"I don't really feel too much pressure right now," running back Crowell said during a recent interview.
That statement seems unbelievable, especially considering how much Crowell's commitment on National Signing Day in February meant to the Georgia program. Considering Mark Richt needs a rebound season, having seen his team stumble to a 14-12 record the past two seasons. Considering the team's leading rusher the past two years, Washaun Ealey, is no longer with the team. Considering…all the expectations, hype and hope that comes with being the next Georgia tailback.
Surprisingly, the person who did the most to initiate the increased attention on the tailback position, Herschel Walker, said he was equally as relaxed an incoming freshman himself.
"You're going to think I'm crazy, but I was too stupid to know that I had any pressure," Walker, who won the Heisman Trophy in 1982, said. "I just came to practice and to play."
With A.J. Green's departure to the NFL, Crowell is expected to be Georgia's next offensive star. A stellar career at powerhouse Carver-Columbus proves Crowell can handle exposure while still producing on a high level.
But he's yet to play a down or even go through a formal practice at Georgia. Talent abounding, the lack of experience is a scary reality.
Walker was tasked with the same adventure in 1980, with the Bulldogs in desperate need of a game-changing tailback coming off a mediocre year (6-5 in '79).
History proves Walker overcame and thrived, so his advice for Crowell should take precedence in the Internet Age, where seemingly everyone has a route to voice an opinion.
"The advice I'd give him is to do his thing," Walker, who was inducted in the College Football Hall of Fame in 1999, said. "You can't worry what people think about you because I tell people all the time there's people that don't love me, people that don't even like me. And I'm a great guy, I thought, but there are people that don't like me. What he's got to do is he's just got to do his thing. Just do what he can do and don't worry about it and don't worry about making mistakes."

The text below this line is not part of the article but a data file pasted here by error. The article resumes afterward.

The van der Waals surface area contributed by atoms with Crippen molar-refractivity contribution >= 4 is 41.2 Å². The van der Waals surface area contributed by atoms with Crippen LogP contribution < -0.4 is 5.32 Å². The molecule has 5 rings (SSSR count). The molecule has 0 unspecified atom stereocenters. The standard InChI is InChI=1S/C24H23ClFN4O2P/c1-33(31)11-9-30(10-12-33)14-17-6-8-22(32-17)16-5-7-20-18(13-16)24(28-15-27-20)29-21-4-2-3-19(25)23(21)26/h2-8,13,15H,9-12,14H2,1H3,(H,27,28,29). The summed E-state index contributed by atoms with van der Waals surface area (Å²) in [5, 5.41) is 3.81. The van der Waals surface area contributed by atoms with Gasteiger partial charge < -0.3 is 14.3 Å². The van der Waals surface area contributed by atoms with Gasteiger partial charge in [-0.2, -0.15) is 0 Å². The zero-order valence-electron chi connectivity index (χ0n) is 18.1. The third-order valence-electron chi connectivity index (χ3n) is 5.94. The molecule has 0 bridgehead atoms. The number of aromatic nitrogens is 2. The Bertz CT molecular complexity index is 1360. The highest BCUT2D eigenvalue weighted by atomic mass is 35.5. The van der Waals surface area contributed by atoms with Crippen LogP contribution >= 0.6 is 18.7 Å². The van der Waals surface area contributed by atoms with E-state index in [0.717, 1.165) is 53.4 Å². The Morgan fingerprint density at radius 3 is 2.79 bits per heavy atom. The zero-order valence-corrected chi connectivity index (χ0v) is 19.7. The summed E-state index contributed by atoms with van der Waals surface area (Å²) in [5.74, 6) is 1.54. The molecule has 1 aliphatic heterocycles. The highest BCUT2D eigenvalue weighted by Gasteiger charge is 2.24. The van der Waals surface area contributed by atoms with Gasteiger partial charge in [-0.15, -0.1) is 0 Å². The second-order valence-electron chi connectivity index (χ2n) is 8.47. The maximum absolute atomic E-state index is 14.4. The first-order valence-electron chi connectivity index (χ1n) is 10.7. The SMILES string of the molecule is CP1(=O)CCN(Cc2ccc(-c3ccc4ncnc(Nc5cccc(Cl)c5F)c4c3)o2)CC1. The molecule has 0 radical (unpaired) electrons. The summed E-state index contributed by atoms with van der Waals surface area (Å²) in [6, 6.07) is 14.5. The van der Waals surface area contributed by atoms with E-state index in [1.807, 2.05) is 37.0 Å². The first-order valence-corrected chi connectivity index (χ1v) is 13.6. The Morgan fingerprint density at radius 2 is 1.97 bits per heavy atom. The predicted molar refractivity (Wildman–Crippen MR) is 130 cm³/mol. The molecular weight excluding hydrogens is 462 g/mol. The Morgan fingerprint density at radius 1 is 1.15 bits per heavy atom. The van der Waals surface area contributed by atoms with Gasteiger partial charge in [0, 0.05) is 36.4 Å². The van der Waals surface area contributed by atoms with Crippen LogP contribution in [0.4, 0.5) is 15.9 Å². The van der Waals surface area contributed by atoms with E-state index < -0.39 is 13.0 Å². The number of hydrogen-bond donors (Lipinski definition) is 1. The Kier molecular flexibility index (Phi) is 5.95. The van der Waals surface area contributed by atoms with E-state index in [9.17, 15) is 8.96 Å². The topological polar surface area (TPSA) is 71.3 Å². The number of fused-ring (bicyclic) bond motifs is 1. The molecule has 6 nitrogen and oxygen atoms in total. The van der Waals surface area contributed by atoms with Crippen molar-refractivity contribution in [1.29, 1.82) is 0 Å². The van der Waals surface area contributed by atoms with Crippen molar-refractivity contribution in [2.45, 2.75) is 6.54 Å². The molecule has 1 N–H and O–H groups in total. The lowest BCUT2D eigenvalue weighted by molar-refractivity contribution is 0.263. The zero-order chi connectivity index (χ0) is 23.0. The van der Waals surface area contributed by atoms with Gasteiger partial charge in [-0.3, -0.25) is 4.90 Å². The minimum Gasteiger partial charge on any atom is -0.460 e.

Walker claims he didn't feel any pressure until his junior season, when he was expected to win the Heisman Trophy and was playing with a broken thumb. Crediting a great group of upperclassmen when he first arrived, Walker had two full seasons to play and grow as a player and person before he had to deal with realized attention and anticipation.
Crowell does not have this luxury. The Bulldogs are thin at tailback and kick the season off in the Georgia Dome against nationally-regarded Boise State.
All eyes will be on Crowell, whether he fully comprehends what comes with that burden or not.
"I know as the season gets closer there is going to be a lot of pressure," Crowell, who rushed for 18 scores as a senior, said. "Well I want to be the starter. Got to be a starter."
Nicknames for Crowell have already gone viral through social networking. "The Chosen One" and "The Savior" are two favorites, monikers that only strengthen the notion that Georgia has never needed a player to live up to expectations in such a short amount of time.
Walker understands fans want and seemingly need Crowell to produce early, but says Crowell must focus only on what he can do and nothing else.
"Right now everyone is looking for him to go out there and just carry this team, but all he's got to do is carry his position, carry what he's supposed to do and most of all just enjoy," Walker, who plans to meet with Crowell in person Friday, said. "You know, this was the best time of my life. I look back on everything I've ever done, I've done a lot of stuff, and my freshman year is the time, if I had to pick any time of my life and not because we won a national championship, but because of the togetherness of the team. That's what I'm going to tell him. Enjoy what he's doing, and he's going to do well."